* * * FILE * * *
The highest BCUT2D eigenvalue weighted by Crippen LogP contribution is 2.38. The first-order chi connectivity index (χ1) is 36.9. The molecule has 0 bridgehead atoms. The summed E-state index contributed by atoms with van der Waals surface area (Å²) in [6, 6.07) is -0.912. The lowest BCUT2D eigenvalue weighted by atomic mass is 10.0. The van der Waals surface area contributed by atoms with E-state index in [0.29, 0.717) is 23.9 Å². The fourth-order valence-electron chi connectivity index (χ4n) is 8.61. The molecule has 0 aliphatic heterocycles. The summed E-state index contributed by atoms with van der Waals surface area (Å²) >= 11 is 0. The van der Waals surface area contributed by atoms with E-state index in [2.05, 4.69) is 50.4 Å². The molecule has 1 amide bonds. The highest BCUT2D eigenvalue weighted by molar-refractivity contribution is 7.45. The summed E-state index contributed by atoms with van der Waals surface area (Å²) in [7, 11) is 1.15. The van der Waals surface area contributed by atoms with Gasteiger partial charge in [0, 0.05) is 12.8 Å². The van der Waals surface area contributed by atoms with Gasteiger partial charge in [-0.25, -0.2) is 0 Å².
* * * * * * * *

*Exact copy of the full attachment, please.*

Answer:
The highest BCUT2D eigenvalue weighted by Crippen LogP contribution is 2.38. The first-order chi connectivity index (χ1) is 36.9. The molecule has 0 bridgehead atoms. The summed E-state index contributed by atoms with van der Waals surface area (Å²) in [6, 6.07) is -0.912. The lowest BCUT2D eigenvalue weighted by atomic mass is 10.0. The van der Waals surface area contributed by atoms with E-state index in [0.29, 0.717) is 23.9 Å². The fourth-order valence-electron chi connectivity index (χ4n) is 8.61. The molecule has 0 aliphatic heterocycles. The summed E-state index contributed by atoms with van der Waals surface area (Å²) >= 11 is 0. The van der Waals surface area contributed by atoms with E-state index in [2.05, 4.69) is 50.4 Å². The molecule has 1 amide bonds. The highest BCUT2D eigenvalue weighted by molar-refractivity contribution is 7.45. The summed E-state index contributed by atoms with van der Waals surface area (Å²) in [7, 11) is 1.15. The van der Waals surface area contributed by atoms with Gasteiger partial charge in [0, 0.05) is 12.8 Å². The van der Waals surface area contributed by atoms with Gasteiger partial charge in [-0.25, -0.2) is 0 Å².